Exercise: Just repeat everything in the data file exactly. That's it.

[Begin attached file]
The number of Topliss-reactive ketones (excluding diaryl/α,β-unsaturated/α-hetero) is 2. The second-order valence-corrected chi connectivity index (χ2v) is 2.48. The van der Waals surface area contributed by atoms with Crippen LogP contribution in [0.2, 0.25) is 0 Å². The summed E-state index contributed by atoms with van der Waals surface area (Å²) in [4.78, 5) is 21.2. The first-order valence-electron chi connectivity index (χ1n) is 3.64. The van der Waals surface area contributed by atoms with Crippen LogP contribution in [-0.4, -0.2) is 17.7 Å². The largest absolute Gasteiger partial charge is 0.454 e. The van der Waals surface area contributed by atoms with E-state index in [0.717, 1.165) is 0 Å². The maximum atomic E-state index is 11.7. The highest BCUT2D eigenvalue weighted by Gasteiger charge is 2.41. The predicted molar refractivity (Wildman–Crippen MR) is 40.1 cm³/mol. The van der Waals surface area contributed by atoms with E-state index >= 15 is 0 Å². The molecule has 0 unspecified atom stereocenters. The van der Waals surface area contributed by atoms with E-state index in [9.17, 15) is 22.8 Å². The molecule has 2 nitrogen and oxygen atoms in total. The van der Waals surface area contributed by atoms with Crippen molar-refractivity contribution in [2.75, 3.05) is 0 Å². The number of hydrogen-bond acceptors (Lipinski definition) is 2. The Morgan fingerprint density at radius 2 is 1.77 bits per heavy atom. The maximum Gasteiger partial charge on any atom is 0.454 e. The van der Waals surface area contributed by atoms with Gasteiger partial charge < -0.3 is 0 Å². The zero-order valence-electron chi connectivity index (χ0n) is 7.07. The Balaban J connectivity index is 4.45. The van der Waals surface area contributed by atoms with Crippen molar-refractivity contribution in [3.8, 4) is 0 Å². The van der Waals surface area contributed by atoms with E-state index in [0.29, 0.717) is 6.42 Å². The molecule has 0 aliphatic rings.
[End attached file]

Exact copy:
The number of Topliss-reactive ketones (excluding diaryl/α,β-unsaturated/α-hetero) is 2. The second-order valence-corrected chi connectivity index (χ2v) is 2.48. The van der Waals surface area contributed by atoms with Crippen LogP contribution in [0.2, 0.25) is 0 Å². The summed E-state index contributed by atoms with van der Waals surface area (Å²) in [4.78, 5) is 21.2. The first-order valence-electron chi connectivity index (χ1n) is 3.64. The van der Waals surface area contributed by atoms with Crippen LogP contribution in [-0.4, -0.2) is 17.7 Å². The largest absolute Gasteiger partial charge is 0.454 e. The van der Waals surface area contributed by atoms with E-state index in [0.717, 1.165) is 0 Å². The maximum atomic E-state index is 11.7. The highest BCUT2D eigenvalue weighted by Gasteiger charge is 2.41. The predicted molar refractivity (Wildman–Crippen MR) is 40.1 cm³/mol. The van der Waals surface area contributed by atoms with E-state index >= 15 is 0 Å². The molecule has 0 unspecified atom stereocenters. The van der Waals surface area contributed by atoms with E-state index in [9.17, 15) is 22.8 Å². The molecule has 2 nitrogen and oxygen atoms in total. The van der Waals surface area contributed by atoms with Crippen molar-refractivity contribution in [2.75, 3.05) is 0 Å². The number of hydrogen-bond acceptors (Lipinski definition) is 2. The Morgan fingerprint density at radius 2 is 1.77 bits per heavy atom. The maximum Gasteiger partial charge on any atom is 0.454 e. The van der Waals surface area contributed by atoms with Gasteiger partial charge < -0.3 is 0 Å². The zero-order valence-electron chi connectivity index (χ0n) is 7.07. The Balaban J connectivity index is 4.45. The van der Waals surface area contributed by atoms with Crippen molar-refractivity contribution in [3.8, 4) is 0 Å². The van der Waals surface area contributed by atoms with E-state index in [0.29, 0.717) is 6.42 Å². The molecule has 0 aliphatic rings.